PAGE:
FIG. 7 illustrates a flow chart of an embodiment to implement the video frame buffer structure 400 of an embodiment. At 710, the Y 310 array is stored in its entirety in a buffer. At 720, the first line of the Cb 320 array is stored in a buffer. At 730, the first line of the Cr 330 array is stored in a buffer. In an embodiment, the Cb 320 and Cr 330 elements are stored in the same buffer as to benefit from the memory space adjacency as introduced above. At 740, it is determined whether or not the Cb 320 and Cr 330 arrays have been fully stored. If no, the process returns to 720 and 730, during which another line each of Cb 320 and Cr 330 is stored respectively. The process ends when the entire Cb 320 and Cr 330 arrays have been stored line by line.

FIG. 8 illustrates a flow chart of an embodiment to implement the video frame buffer structure 600 of an embodiment. At 710, the Y 310 array is stored in its entirety in a buffer. At 810, the first block of the Cb 320 array is stored in a buffer. At 820, the first block of the Cr 330 array is stored in a buffer. In an embodiment, the Cb 320 and Cr 330 elements are stored in the same buffer as to benefit from the memory space adjacency as introduced above. At 740, it is determined whether or not the Cb 320 and Cr 330 arrays have been fully stored. If no, the process returns to 810 and 820, during which another block each of Cb 320 and Cr 330 is stored respectively. The process ends when the entire Cb 320 and Cr 330 arrays have been stored block by block.

Numerous specific details have been set forth herein to provide a thorough understanding of the embodiments. It will be understood by those skilled in the art, however, that the embodiments may be practiced without these specific details. In other instances, well-known operations, components and circuits have not been described in detail so as not to obscure the embodiments. It can be appreciated that the specific structural and functional details disclosed herein may be representative and do not necessarily limit the scope of the embodiments.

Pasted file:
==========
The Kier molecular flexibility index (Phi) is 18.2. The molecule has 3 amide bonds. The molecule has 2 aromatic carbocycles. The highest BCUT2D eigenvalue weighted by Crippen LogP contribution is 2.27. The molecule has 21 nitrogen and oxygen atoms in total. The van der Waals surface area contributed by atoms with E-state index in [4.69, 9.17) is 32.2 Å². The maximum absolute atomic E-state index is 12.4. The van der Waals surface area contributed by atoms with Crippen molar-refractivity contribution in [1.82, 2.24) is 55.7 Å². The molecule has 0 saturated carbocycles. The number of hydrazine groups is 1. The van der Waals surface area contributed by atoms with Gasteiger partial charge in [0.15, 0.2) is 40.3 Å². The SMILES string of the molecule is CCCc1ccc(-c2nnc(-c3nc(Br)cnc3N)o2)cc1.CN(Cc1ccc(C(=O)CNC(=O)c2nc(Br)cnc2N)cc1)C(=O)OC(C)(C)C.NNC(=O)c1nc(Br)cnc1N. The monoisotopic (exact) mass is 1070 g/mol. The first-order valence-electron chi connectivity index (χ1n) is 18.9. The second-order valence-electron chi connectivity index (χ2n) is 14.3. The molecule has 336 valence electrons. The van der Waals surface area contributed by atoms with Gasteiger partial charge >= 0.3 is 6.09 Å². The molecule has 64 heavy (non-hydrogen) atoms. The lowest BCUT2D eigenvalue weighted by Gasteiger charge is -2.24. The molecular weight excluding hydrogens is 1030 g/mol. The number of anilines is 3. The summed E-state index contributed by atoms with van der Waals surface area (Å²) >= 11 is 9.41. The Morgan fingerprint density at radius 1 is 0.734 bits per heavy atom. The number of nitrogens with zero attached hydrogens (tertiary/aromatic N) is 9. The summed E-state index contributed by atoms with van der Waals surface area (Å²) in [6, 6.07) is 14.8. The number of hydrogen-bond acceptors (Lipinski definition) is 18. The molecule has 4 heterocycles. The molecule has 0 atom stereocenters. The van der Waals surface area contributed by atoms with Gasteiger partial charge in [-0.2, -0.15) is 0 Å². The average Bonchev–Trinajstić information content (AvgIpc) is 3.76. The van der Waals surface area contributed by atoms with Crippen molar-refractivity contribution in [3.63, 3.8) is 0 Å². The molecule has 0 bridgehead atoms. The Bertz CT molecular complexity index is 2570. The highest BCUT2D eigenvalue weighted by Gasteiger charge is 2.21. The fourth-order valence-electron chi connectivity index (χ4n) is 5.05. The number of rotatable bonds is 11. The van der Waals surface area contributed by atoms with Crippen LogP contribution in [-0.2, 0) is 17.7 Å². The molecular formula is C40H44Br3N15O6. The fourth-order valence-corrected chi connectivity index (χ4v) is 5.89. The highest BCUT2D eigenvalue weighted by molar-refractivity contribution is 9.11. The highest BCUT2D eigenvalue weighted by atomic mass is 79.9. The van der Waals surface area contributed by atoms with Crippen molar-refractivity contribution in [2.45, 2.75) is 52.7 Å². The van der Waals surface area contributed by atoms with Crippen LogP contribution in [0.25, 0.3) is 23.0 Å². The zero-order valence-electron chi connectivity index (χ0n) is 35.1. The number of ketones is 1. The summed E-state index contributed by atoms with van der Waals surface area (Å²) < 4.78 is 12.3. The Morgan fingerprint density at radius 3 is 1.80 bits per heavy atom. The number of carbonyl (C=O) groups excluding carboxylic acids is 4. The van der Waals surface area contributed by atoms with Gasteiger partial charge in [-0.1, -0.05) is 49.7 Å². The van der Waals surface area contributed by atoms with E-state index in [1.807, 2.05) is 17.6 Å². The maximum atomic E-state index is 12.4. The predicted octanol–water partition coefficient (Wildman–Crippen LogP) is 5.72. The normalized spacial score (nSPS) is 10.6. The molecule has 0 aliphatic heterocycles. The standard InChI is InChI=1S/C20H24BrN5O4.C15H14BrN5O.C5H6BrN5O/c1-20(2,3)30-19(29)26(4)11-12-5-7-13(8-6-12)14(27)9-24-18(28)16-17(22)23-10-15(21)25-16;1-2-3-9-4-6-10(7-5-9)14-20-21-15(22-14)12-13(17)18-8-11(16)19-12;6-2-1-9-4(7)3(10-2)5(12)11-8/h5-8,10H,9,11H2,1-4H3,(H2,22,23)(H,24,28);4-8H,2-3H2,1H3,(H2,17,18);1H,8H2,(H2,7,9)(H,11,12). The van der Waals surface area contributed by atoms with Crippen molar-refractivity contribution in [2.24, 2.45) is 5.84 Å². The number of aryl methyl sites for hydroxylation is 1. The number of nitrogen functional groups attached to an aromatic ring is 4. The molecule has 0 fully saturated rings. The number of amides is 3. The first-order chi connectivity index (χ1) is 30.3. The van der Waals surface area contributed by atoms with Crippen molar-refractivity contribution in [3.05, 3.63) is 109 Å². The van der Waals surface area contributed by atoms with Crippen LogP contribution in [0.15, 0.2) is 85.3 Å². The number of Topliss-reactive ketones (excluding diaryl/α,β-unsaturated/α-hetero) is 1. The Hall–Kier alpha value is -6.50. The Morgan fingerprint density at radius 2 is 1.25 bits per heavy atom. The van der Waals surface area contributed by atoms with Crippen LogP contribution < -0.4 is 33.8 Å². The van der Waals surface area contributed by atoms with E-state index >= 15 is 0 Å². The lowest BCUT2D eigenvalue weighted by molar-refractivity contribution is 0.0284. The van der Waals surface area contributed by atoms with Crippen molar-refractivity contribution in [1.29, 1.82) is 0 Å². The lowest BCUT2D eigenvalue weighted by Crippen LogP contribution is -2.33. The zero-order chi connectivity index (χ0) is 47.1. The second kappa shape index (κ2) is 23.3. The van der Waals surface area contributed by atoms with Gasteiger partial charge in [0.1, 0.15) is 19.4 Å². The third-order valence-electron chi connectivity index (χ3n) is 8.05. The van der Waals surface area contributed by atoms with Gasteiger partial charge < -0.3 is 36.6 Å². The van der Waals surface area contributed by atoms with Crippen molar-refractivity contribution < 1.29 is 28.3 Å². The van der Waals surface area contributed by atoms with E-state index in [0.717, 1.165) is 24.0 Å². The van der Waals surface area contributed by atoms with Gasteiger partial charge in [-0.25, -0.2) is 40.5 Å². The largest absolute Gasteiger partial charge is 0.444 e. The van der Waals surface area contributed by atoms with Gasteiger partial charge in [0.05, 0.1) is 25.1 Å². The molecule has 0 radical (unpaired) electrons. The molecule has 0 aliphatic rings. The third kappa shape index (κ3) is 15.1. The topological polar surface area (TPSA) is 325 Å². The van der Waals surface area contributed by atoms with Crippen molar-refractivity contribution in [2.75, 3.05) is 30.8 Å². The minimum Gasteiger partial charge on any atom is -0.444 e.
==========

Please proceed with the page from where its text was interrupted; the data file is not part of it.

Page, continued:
It is also worthy to note that any reference to “one embodiment” or “an embodiment” means that a particular feature, structure, or characteristic described in connection with the embodiment is included in at least one embodiment. The appearances of the phrase “in one embodiment” in various places in the specification are not necessarily all referring to the same embodiment.

Some embodiments may be implemented using an architecture that may vary in accordance with any number of factors, such as desired computational rate, power levels, heat tolerances, processing cycle budget, input data rates, output data rates, memory resources, data bus speeds and other performance constraints. For example, an embodiment may be implemented using software executed by a general-purpose or special-purpose processor. In another example, an embodiment may be implemented as dedicated hardware, such as a circuit, an application specific integrated circuit (ASIC), Programmable Logic Device (PLD) or digital signal processor (DSP), and so forth. In yet another example, an embodiment may be implemented by any combination of programmed general-purpose computer components and custom hardware components. The embodiments are not limited in this context.